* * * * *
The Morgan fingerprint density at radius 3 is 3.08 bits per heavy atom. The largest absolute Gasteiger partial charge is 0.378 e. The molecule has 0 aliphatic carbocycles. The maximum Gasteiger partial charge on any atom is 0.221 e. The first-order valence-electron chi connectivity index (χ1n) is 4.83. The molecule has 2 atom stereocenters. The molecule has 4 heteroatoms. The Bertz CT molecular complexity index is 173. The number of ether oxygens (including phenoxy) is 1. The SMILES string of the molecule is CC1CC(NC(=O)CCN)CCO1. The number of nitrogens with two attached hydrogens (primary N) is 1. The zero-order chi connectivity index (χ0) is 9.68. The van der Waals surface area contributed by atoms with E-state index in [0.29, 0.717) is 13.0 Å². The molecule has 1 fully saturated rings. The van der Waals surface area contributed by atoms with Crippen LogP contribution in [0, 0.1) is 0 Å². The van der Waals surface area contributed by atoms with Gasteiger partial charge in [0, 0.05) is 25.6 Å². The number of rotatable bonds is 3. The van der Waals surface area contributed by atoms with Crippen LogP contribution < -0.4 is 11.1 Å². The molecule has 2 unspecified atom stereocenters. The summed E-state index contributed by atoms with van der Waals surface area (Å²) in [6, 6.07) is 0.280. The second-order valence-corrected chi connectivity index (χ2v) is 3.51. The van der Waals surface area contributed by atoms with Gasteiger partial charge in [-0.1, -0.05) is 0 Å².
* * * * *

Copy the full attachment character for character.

The Morgan fingerprint density at radius 3 is 3.08 bits per heavy atom. The largest absolute Gasteiger partial charge is 0.378 e. The molecule has 0 aliphatic carbocycles. The maximum Gasteiger partial charge on any atom is 0.221 e. The first-order valence-electron chi connectivity index (χ1n) is 4.83. The molecule has 2 atom stereocenters. The molecule has 4 heteroatoms. The Bertz CT molecular complexity index is 173. The number of ether oxygens (including phenoxy) is 1. The SMILES string of the molecule is CC1CC(NC(=O)CCN)CCO1. The number of nitrogens with two attached hydrogens (primary N) is 1. The zero-order chi connectivity index (χ0) is 9.68. The van der Waals surface area contributed by atoms with E-state index in [0.29, 0.717) is 13.0 Å². The molecule has 1 fully saturated rings. The van der Waals surface area contributed by atoms with Crippen LogP contribution in [0, 0.1) is 0 Å². The van der Waals surface area contributed by atoms with Gasteiger partial charge in [0, 0.05) is 25.6 Å². The number of rotatable bonds is 3. The van der Waals surface area contributed by atoms with Crippen LogP contribution < -0.4 is 11.1 Å². The molecule has 2 unspecified atom stereocenters. The summed E-state index contributed by atoms with van der Waals surface area (Å²) in [6, 6.07) is 0.280. The second-order valence-corrected chi connectivity index (χ2v) is 3.51. The van der Waals surface area contributed by atoms with Gasteiger partial charge in [-0.1, -0.05) is 0 Å².